Smoking is a popular activity for many people who continue to enjoy it even though they are well aware of the health risks.
The main reason for this is nicotine addiction. Tobacco contains nicotine – a stimulant which affects both the mind and the body. It increases heart rate and breathing and causes a surge of adrenaline which gives that ‘buzz’ that smokers enjoy.
Psychologically, it causes the smoker to feel relaxed as well as stimulated which is due to the production of a chemical called Dopamine. Dopamine is released into the blood stream which causes feelings of pleasure and well being.
Your body becomes accustomed to these effects and its tolerance increases. This means that you require larger amounts or in this case, smoke more cigarettes in order to have the same effects.
This is why it is very difficult to give up smoking.
Smokers claim that it helps them to relax or gives them an energy boost or ‘rush’. They argue that it relieves stress, increases concentration and in the case of women, reduces their appetite and helps them to lose weight.
This is why female smokers claim that stopping smoking would lead to weight gain. Hence this is one of the reasons why they continue to do so. It’s as if the risks of smoking are preferable to putting on weight.
Many smokers find that the first time they smoke they feel sick, dizzy or get a headache.
Tobacco smoke contains nicotine, tar, carbon monoxide and other chemicals which when inhaled, increase heart rate, blood pressure and respiration. It causes a surge in energy which is due to the release of adrenaline. This causes that energy boost and also acts upon insulin production which smokers believe suppresses their appetite.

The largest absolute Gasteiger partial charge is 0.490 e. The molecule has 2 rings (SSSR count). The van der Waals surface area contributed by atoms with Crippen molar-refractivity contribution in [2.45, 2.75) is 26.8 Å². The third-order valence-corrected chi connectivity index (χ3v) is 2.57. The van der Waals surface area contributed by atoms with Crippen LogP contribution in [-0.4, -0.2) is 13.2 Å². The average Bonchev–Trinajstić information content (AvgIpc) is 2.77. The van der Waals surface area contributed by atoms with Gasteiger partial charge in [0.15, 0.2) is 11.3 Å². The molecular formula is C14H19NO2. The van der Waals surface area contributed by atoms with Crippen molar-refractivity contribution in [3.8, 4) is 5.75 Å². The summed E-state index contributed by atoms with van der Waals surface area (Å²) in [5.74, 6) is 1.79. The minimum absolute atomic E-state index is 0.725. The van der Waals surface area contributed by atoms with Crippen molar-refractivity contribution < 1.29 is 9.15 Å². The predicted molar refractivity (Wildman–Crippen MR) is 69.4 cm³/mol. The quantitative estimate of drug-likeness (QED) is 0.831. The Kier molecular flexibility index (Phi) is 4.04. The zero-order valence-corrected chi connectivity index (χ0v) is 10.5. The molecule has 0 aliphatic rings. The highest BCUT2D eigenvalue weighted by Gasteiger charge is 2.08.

Other physical effects include a dry mouth, a decrease in urine production and dizziness.
Psychological effects include a feeling of relaxation and generally being in a good mood. Some smokers find that it calms their nerves or energises them, especially if they smoke first thing in the morning.
Yes, very. Cigarette smoke contains a substance called nicotine which is extremely powerful and addictive. It is possible to become addicted after just smoking a few cigarettes. That is how powerful it is. What happens then is that you become used to the effects of smoking and experience cravings or unpleasant withdrawal symptoms when you don’t. So, you light up again in order to prevent these symptoms.
Your mind and body develop a tolerance to the effects of nicotine which means that you need to smoke more and more cigarettes to get these effects as well as stop any cravings. It can get to the point where you are constantly smoking throughout the day. If you go for a certain period of time without a cigarette then you will find that you are anxious, restless and literally, ‘gasping’ for a smoke. It is not the type of habit in which you can have the occasional cigarette. Most people find that they either smoke heavily or not at all.
The withdrawal symptoms include:
Some people find that they generally feel unwell when not smoking.
The risks are well documented and can be fatal. Smoking causes lung cancer, heart disease, bronchitis, poor circulation, reduces fertility (both men and women) and increases the risks of many other diseases.
There are particular problems for women who smoke during pregnancy which include risk of miscarriage, stillbirth, birth defects, low birth weight and poor development in the child. If you have children there is the risk of them inhaling ‘second hand smoke’ which causes health problems such as asthma and ear, nose and throat infections. They may also go on to be smokers themselves when they are older. Second hand smoke or ‘passive smoking’ is another issue which is open to debate. There are arguments for and against this but it is claimed that there are health risks from inhaling someone’s cigarette smoke.
Smoking is expensive, stains your teeth and clothes, dulls your taste buds and sense of smell and overall, is considered socially unacceptable. If you are a smoker who wants to give up but doesn’t know where to start then visit our stopping smoking guide.